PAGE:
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How Denis Villeneuve went from Quebec indie films to Blade Runner and Dune

An exploration of the Filmmaker of the Decade’s pre-Hollywood career

An exploration of the Filmmaker of the Decade’s pre-Hollywood career

This is the third time Director Denis Villeneuve has won the Best Canadian Film Award. (Arthur Mola/Invision/Associated Press)

Like many Hollywood directors before him, Quebec's Denis Villeneuve started out in the independent film world.

Named "Filmmaker of the Decade" by the Hollywood Critics Association, Villeneuve is known to the world for his Hollywood successes such as the science-fiction sequel Blade Runner 2049 (2017), and Arrival (2016), which earned him an Oscar nomination for best director.

What makes Denis Villeneuve stand out as a director is his opposition to presenting stories in the way our brains have been trained to process them. He is a movie maker who expands the thinking of his viewers by surprising them — to the point that they have to look up YouTube videos to explain what they just watched. 

The purpose is not to confuse, it's to leave you thinking of the psychological and social meaning behind the films, and what they reflect about reality. 

Before making it big in the U.S., Villeneuve had a filmography that spanned well beyond the past decade. Here's how he made his journey. 

The early beginnings 

Villeneuve studied film at Montreal's University of Quebec, and began making short films and documentaries (winning Radio-Canada's youth film competition in 1991) before releasing his first feature film, August 32nd on Earth, in 1998. The movie was about a young woman's crisis following a car crash, and was well-received. Variety praised the director's visual style stating that "there's no question Villeneuve has real talent in that department." 

Villeneuve's next film, Maelström, was about a woman who reassesses her life after a series of devastating events. The New York Times called it "a fine French-Canadian film… a meditation on the disconnection between the glossy surfaces of high-end urban existence and the life-and-death realities they camouflage."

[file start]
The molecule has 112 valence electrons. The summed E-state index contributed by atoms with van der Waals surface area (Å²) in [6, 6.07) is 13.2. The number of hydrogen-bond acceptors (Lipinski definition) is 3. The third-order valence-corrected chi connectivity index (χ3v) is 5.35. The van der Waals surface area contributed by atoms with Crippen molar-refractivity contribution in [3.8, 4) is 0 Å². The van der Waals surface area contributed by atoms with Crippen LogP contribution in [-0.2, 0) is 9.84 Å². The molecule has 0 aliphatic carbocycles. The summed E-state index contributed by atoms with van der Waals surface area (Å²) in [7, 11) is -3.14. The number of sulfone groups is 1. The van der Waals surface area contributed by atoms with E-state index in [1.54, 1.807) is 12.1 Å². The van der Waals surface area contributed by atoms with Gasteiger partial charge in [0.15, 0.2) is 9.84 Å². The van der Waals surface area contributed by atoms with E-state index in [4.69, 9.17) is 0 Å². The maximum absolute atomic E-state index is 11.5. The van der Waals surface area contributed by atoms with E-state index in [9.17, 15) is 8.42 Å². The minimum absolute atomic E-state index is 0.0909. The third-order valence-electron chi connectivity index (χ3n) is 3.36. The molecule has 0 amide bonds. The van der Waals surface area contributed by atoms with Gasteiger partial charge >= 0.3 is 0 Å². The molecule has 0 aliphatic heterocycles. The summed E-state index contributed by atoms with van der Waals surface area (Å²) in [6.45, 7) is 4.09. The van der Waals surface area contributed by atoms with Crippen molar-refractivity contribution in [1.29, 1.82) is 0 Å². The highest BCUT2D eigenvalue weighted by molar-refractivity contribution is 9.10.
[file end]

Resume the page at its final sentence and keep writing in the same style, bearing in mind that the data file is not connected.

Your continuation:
He then went on to win the Best Motion Picture Genie Award for Polytechnique, which was about the 1989 misogynist massacre of female engineering students in Montreal. 

Incendies (2010)

Villeneuve blasted into the spotlight in 2011, when his operatic family drama Incendies was nominated for Best Foreign Language film at the Oscars. 

Incendies is a French-language adaptation of Wajdi Mouawad's play about Quebec siblings who uncover their immigrant mother's tortured history after her death. They journey to the Middle East to discover their family history and fulfill their mother's last wishes.

"I was aware that I was working with very strong material. The play's a masterpiece," Villeneuve told CBC News after he won the 2010 Toronto Film Critics Association's Best Canadian Film Award, for the second time in a row, after Polytechnique (Incendies also won a second consecutive Genie Award).

"With Incendies, [Villeneuve] has bridged Montreal and the Middle East to create a deeply resonant tragedy about family and the uncontainable nature of war," Brian D. Johnson, president of the TFCA and film critic for Maclean's magazine, said in a release.

Collaborations with Hollywood's modern greats

In 2013, the director went on to collaborate with some of the best actors in Hollywood. His film Prisoners, a thriller about the search for a missing child, stars Jake Gyllenhal, Hugh Jackman and Viola Davis. 

Jake Gyllenhaal (left) is pictured in a scene of Denis Villeneuve's surreal mind-bender film Enemy in a studio handout photo. (Canadian Press)

In Enemy (available to stream for free on CBC Gem), Jake Gyllenhaal plays two identical men in this nihilistic psychological thriller/surrealist nightmare. You should be ready for twists that keep you uncomfortable and intrigued the whole way through. Enemy follows a lecturer named Adam (Jake Gyllenhaal) who spots his double in a movie, and launches a search that leads him to a small-time actor who looks exactly like him.
"I think this movie is a documentary about my subconscious, or Jake Gyllenhaal's subconscious," said Villeneuve. It's about a man who decides to leave his mistress and go back to his pregnant wife, and we see it from his point of view, says Villeneuve.

Gyllenhaal explained to CBC Radio that he and Villeneeuve share a "deep collaboration" on set. 

"He wanted to respect my process wholly, and that's very rare," Gyllenhaal told Brent Bambury in a 2015 q interview.

"He was looking for a real collaborator and also someone to lead."

International recognition

From there, Villeneuve went on to land high-budget science fiction films reaching critical acclaim. For his work on Arrival (2016), he received an Academy Award nomination for Best Director, and Blade Runner 2049 (2017) won two Oscars — one for Roger Deakins for cinematography and another for visual effects. Dune, his latest highly anticipated sci-fi film starring Timothée Chalamet, is set to release next month. 

Until then, you can stream his film Enemy for free on CBC Gem

With files from CBC Radio

 

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